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The noughties - a decade of lost species

 
 
msolga
 
Reply Sun 17 Jan, 2010 07:15 am
From the Guardian (UK.)

The noughties decade has spelled the end of some species of plants & animals. Ten examples:


http://static.guim.co.uk/sys-images/Guardian/Pix/pictures/2009/10/21/1256128158923/Decade-Extinct-Species-Ba-002.jpg

The Baiji dolphin (Lipotes vexillifer)

Also called Changjiang, Chinese lake, white flag, whitefin or Yangtze River dolphin - is probably the most threatened cetacean species in the world. The last documented sighting of the species was in 2002 and surveys in 2006 failed to find any individuals in its native Yangtze River in China. The species has been listed as critically endangered since 1996, but in 2007 it was reassessed as and flagged as possibly extinct. Entanglement in fishing gear, electric fishing practices, boat propeller strikes, dam construction, river siltation (from deforestation and agricultural expansion), and pollution have all contributed to the dramatic declines of this species
Photograph: Nick Gordon/Ardea

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Type: Discussion • Score: 3 • Views: 6,504 • Replies: 15
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msolga
 
  1  
Reply Sun 17 Jan, 2010 07:17 am
http://static.guim.co.uk/sys-images/Guardian/Pix/pictures/2009/10/21/1256127719849/Black-Rhino-004.jpg

Western black rhino (Diceros bicornis longipes)

Listed as critically endangered (possibly extinct). The total population of this species almost certainly numbers less than 50 mature individuals, and in fact may already be extinct. Recent surveys throughout much of putative range in northern Cameroon have failed to record any individuals but found widespread evidence of poaching. Like most other black rhino populations, this subspecies has undergone a decline exceeding 80% over the past 50 years or so, and it is feared extinct.
International Rhino Foundation
Rhino Resource Center
0 Replies
 
msolga
 
  1  
Reply Sun 17 Jan, 2010 07:19 am
http://static.guim.co.uk/sys-images/Guardian/Pix/pictures/2009/10/21/1256127728074/Golden-Toad-011.jpg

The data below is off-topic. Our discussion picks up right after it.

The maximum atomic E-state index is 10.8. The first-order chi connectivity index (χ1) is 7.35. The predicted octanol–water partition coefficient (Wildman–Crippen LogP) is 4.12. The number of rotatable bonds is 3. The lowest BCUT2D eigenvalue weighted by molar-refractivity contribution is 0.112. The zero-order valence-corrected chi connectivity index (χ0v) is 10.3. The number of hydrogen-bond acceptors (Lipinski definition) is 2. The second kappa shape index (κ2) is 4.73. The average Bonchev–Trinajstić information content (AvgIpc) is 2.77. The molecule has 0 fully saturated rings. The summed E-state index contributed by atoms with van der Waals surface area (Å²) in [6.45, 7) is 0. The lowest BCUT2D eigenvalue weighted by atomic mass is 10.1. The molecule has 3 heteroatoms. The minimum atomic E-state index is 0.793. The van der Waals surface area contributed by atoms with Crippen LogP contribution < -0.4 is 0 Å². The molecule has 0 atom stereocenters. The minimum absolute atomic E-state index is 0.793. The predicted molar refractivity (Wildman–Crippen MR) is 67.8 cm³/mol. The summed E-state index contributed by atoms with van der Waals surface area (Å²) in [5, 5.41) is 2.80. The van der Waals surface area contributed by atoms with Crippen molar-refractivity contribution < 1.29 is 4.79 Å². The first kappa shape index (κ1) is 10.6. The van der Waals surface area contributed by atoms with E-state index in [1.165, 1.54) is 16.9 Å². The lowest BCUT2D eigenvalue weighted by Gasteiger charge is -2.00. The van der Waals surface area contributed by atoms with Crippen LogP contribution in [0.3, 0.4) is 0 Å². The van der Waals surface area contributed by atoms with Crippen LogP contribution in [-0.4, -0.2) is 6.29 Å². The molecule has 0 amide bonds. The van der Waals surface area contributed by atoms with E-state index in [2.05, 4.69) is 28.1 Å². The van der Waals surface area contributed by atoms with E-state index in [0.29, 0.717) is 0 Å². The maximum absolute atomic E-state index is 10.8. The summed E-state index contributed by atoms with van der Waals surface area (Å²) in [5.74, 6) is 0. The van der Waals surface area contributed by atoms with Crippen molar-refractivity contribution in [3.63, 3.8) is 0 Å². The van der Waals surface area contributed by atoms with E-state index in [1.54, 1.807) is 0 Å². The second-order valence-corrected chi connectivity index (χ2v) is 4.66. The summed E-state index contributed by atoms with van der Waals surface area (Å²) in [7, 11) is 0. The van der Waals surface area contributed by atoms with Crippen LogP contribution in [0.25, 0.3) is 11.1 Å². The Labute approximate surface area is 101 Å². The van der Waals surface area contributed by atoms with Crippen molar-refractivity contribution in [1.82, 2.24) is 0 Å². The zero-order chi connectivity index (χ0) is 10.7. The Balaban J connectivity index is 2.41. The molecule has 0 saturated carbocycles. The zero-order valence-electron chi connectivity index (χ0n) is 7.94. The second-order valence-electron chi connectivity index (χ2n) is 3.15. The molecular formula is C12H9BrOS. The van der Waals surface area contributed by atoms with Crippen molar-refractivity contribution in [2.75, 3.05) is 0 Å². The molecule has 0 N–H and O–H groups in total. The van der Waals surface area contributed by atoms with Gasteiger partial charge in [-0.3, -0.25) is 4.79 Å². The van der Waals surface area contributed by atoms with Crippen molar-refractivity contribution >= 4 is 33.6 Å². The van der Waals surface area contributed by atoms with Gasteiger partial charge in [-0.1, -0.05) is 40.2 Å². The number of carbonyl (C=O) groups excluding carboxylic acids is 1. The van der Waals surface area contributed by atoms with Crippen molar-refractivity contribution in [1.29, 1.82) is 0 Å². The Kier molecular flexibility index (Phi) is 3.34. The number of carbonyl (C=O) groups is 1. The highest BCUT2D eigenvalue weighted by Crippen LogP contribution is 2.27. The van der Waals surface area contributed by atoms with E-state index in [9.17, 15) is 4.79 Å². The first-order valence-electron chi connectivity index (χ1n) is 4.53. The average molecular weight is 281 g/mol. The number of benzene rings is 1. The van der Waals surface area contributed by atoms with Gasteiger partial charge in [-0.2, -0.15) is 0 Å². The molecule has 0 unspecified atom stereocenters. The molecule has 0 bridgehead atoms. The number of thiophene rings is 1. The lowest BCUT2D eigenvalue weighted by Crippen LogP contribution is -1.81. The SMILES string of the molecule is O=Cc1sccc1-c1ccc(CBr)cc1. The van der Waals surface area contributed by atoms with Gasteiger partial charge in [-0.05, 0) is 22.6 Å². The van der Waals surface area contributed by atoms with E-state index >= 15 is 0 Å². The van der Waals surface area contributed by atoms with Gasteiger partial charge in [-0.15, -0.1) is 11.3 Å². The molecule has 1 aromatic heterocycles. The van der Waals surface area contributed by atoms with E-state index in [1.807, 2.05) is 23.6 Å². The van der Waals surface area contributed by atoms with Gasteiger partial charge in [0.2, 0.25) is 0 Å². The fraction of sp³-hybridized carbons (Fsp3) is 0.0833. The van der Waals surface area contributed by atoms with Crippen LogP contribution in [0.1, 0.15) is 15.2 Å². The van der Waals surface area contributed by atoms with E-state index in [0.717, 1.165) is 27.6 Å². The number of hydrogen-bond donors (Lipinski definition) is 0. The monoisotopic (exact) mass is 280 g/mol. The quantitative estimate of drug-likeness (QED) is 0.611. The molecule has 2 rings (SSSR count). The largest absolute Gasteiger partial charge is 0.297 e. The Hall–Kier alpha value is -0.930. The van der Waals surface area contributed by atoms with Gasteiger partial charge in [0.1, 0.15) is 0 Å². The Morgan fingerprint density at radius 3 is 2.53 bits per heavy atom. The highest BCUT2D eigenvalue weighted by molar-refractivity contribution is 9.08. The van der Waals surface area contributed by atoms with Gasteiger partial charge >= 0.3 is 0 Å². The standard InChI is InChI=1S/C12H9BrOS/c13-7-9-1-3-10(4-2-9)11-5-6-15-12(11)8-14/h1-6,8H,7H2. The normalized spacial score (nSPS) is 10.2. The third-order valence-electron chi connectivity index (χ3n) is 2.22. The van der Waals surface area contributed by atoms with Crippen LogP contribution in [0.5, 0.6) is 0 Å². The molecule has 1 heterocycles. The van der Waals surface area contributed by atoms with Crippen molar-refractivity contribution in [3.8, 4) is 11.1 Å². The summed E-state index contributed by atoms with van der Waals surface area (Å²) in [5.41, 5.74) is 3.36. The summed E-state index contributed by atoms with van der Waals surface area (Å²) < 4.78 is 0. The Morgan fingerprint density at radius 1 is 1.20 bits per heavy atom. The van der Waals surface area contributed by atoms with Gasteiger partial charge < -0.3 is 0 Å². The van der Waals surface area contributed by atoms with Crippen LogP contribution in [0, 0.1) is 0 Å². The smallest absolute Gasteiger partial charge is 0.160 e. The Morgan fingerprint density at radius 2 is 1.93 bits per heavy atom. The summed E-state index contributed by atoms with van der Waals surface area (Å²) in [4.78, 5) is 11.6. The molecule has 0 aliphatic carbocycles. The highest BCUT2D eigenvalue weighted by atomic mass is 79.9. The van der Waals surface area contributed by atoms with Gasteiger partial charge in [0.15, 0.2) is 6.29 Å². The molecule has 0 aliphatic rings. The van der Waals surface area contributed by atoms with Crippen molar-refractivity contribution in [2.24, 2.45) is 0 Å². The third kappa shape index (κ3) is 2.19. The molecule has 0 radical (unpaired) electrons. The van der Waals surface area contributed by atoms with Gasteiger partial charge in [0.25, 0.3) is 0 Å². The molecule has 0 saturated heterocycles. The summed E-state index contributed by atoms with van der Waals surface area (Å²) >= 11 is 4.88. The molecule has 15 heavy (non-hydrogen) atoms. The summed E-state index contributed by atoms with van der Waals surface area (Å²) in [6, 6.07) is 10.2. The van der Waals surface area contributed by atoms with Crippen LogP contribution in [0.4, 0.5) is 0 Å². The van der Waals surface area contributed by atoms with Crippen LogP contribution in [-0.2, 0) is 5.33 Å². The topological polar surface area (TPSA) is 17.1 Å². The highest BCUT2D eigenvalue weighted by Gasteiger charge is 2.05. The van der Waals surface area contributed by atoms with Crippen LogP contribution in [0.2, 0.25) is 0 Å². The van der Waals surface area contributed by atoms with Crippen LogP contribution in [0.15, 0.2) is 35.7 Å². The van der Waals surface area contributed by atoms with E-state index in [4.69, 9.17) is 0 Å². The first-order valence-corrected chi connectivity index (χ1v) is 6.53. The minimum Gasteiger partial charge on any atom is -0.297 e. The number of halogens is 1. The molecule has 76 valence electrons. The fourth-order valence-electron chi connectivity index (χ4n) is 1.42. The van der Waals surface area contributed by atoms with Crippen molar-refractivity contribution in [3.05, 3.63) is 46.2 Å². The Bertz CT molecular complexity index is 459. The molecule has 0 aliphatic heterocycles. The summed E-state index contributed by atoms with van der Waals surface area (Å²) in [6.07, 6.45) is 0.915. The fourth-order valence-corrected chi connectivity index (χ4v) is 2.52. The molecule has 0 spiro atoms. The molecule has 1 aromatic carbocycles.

Golden toad (Incilius periglenes)

Once a common species, no specimen has been seen since 1989 in Costa Rica. It last bred in normal numbers in 1987, and its breeding sites were well known. In 1988, only eight males and two females could be located. In 1989, a single male was found, and was the last record of the species. Extensive searches since this time have failed to produce any more records (as of August, 2007)
Photograph: U.S. Fish and Wildlife Service
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msolga
 
  1  
Reply Sun 17 Jan, 2010 07:21 am
http://static.guim.co.uk/sys-images/Guardian/Pix/pictures/2009/10/21/1256127722377/Hawaiian-Crow-006.jpg

The Hawaiian crow (Corvus hawaiiensis)


Listed as extinct in the wild after the last two known individuals disappeared from Hawaii in 2002. Habitat alteration, collecting and shooting, introduced predators (including rats and the Indian mongoose) and predation from the native Hawaiian hawk, and avian malaria and pox carried by introduced mosquitoes have contributed to the crow’s decline. Some individuals remain in captive breeding facilities and a reintroduction plan is being developed
Photograph: U.S. Fish and Wildlife Service
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msolga
 
  1  
Reply Sun 17 Jan, 2010 07:26 am
http://static.guim.co.uk/sys-images/Guardian/Pix/pictures/2009/10/21/1256127729185/Pachnodus-velutinus--012.jpg

Pachnodus velutinus

Regionally extinct in the Seychelles. Range contraction has been observed since 1972 and no pure specimens have been located since 1994 despite careful searches
Photograph: Dr. Justin Gerlach
0 Replies
 
dlowan
 
  1  
Reply Sun 17 Jan, 2010 07:41 am
Damn.
msolga
 
  1  
Reply Sun 17 Jan, 2010 07:47 am
@dlowan,
Thanks for that comment, Deb. You might have shortened the "flood prevention" time before I can post more. (About 8 minutes to go, I think.) If I don't get through all these 10 tonight, that'll be why.
Oh & please feel free, anyone, to post any other examples you know of.

http://static.guim.co.uk/sys-images/Guardian/Pix/pictures/2009/10/21/1256127734086/St-Helena-Redwood-016.jpg

St Helena redwood (Trochetiopsis erythroxylon)